The Security Council imposed sanctions after North Korea’s first nuclear test explosion in 2006 and tightened them over the years, seeking to rein in its nuclear and ballistic missile programs and cut off funding. In May, however, China and Russia blocked a Security Council resolution that would have toughened sanctions over its missile launches, in the first serious rift on the council over the sanctions against North Korea.

Thomas-Greenfield, in her speech to the council, said the Nov. 17 launch was the DPRK’s eighth ICBM test this year, “part of an unprecedented 63 ballistic missiles” fired so far this year, which is more than 2 ½ times its previous record of 25. Yet, she said, this was the 10th meeting of the Security Council where no action was taken, and she blamed veto-wielding Russia and China.

“We are prepared to meet without preconditions, and I call on the DPRK to engage in serious and sustained diplomacy,” Thomas-Greenfield said. “But the DPRK continues to not respond and instead chooses to continue this reckless behavior. The council must instead respond.”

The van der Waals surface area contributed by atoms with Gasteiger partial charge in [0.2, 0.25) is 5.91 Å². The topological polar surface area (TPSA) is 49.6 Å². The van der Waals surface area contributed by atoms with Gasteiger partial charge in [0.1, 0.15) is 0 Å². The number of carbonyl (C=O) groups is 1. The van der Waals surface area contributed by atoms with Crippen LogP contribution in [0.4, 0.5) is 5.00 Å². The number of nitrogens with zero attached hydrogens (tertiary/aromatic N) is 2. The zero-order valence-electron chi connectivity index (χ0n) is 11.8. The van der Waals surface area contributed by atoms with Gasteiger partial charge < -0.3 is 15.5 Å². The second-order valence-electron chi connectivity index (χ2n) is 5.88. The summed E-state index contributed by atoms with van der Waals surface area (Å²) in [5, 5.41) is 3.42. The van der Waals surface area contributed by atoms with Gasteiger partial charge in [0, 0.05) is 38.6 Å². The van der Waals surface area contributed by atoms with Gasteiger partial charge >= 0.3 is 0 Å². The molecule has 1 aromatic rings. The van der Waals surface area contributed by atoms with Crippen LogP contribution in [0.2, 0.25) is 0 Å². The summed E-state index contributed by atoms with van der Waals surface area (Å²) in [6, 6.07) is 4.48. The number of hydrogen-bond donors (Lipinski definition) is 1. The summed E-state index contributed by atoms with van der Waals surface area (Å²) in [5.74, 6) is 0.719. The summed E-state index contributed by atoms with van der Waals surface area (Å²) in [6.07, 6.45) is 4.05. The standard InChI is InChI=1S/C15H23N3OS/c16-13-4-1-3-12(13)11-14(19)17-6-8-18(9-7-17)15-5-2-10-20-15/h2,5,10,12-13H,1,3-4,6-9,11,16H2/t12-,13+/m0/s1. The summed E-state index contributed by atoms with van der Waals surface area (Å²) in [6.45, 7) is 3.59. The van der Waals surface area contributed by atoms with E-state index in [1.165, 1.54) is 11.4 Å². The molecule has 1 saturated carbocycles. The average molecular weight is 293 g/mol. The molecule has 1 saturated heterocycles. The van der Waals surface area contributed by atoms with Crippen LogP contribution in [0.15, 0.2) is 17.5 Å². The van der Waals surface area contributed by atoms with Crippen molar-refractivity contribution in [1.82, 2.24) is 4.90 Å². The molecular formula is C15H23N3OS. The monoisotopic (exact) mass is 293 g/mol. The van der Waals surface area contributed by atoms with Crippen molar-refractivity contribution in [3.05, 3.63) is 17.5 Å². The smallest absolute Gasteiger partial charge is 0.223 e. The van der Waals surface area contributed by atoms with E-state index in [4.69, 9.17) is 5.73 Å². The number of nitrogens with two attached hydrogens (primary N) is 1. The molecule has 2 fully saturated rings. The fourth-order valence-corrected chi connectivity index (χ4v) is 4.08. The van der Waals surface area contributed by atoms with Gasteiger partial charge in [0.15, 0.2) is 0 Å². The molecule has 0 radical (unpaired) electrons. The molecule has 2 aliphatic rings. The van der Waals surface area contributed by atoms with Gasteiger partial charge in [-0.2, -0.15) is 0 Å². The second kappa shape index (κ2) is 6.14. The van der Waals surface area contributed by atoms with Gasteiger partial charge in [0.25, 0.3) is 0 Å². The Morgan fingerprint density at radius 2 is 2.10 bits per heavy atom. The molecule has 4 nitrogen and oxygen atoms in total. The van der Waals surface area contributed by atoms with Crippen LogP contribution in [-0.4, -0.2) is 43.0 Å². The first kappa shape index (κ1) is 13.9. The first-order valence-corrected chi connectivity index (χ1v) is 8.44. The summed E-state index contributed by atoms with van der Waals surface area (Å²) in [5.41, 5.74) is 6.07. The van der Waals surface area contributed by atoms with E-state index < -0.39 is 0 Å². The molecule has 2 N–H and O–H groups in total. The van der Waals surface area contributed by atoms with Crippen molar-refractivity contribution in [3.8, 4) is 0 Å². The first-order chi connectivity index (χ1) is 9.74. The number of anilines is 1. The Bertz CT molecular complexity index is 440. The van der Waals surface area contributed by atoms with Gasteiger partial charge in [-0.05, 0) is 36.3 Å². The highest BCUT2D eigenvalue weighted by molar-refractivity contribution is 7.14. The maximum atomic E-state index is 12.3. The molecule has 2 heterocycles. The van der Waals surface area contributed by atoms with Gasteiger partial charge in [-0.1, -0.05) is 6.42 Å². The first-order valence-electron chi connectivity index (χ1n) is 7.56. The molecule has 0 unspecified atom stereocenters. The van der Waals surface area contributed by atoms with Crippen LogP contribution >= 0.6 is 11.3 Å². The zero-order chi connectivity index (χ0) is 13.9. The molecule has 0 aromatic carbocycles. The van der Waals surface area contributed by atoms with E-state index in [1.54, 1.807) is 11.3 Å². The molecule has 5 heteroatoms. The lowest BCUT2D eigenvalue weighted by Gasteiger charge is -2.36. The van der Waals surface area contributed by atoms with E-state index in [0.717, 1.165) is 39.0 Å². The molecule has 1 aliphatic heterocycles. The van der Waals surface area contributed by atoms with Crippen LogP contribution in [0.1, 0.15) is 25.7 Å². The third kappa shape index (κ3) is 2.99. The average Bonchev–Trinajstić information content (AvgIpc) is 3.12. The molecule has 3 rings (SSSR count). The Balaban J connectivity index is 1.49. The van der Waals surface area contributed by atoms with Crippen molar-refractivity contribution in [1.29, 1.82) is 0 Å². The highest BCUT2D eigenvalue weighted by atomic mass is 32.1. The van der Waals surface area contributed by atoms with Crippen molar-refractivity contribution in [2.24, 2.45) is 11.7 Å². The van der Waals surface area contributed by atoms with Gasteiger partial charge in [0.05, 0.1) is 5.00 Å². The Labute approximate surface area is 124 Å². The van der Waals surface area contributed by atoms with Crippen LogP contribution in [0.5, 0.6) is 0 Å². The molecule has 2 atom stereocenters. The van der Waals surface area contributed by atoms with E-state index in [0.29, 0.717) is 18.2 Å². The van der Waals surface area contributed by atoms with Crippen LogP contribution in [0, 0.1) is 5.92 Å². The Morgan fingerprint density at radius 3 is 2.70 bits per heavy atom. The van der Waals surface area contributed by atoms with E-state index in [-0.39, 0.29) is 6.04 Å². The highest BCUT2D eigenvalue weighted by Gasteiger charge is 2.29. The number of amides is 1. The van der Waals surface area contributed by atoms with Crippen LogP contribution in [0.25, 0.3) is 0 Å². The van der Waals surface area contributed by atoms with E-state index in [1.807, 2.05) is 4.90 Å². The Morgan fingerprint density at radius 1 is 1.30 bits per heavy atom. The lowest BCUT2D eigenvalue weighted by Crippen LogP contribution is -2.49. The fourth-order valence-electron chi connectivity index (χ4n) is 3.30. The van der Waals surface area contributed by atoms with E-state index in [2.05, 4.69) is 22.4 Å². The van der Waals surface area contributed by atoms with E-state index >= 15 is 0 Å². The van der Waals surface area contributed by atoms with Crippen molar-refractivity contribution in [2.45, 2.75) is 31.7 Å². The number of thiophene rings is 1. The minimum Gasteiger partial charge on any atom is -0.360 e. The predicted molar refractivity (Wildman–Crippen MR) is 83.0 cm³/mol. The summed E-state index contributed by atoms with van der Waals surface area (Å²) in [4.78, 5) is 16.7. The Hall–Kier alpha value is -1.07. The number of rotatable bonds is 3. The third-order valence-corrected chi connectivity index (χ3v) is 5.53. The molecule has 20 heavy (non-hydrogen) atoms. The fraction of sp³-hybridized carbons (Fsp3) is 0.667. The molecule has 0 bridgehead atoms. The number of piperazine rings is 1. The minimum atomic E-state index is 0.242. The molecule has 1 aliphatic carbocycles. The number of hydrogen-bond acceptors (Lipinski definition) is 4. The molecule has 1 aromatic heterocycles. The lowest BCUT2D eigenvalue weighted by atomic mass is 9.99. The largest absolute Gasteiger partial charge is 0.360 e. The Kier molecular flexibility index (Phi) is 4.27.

South Korea’s U.N. Ambassador Joonkook Hwang the presidential statement is “the minimum action expected by the international community” from the Security Council in response to the DPRK’s actions — including saying the new ICBM could serve for a “preemptive nuclear strike.”

Responding to Russia, Hwang reiterated that South Korea’s longstanding joint military exercises with the U.S. are defensive, “and can never be an excuse for the DPRK’s illicit nuclear and missile development.”

Japan’s U.N. Ambassador Ishikane Kimihiro told the council that in the last two months, one DPRK missile flew over Japan for the first time in five years and the Nov. 17 launch “impacted in the Japanese exclusive economic zone, just 200 kilometers from Hokkaido.”

Ishikane called this an “unacceptable and unlawful” escalation, saying calculations indicate that the new missile, with a nuclear warhead, could hit all of Asia, Europe, North America and Africa and part of South America.

“It is outrageous to allow North Korea to take hostage the entire international community,” he said.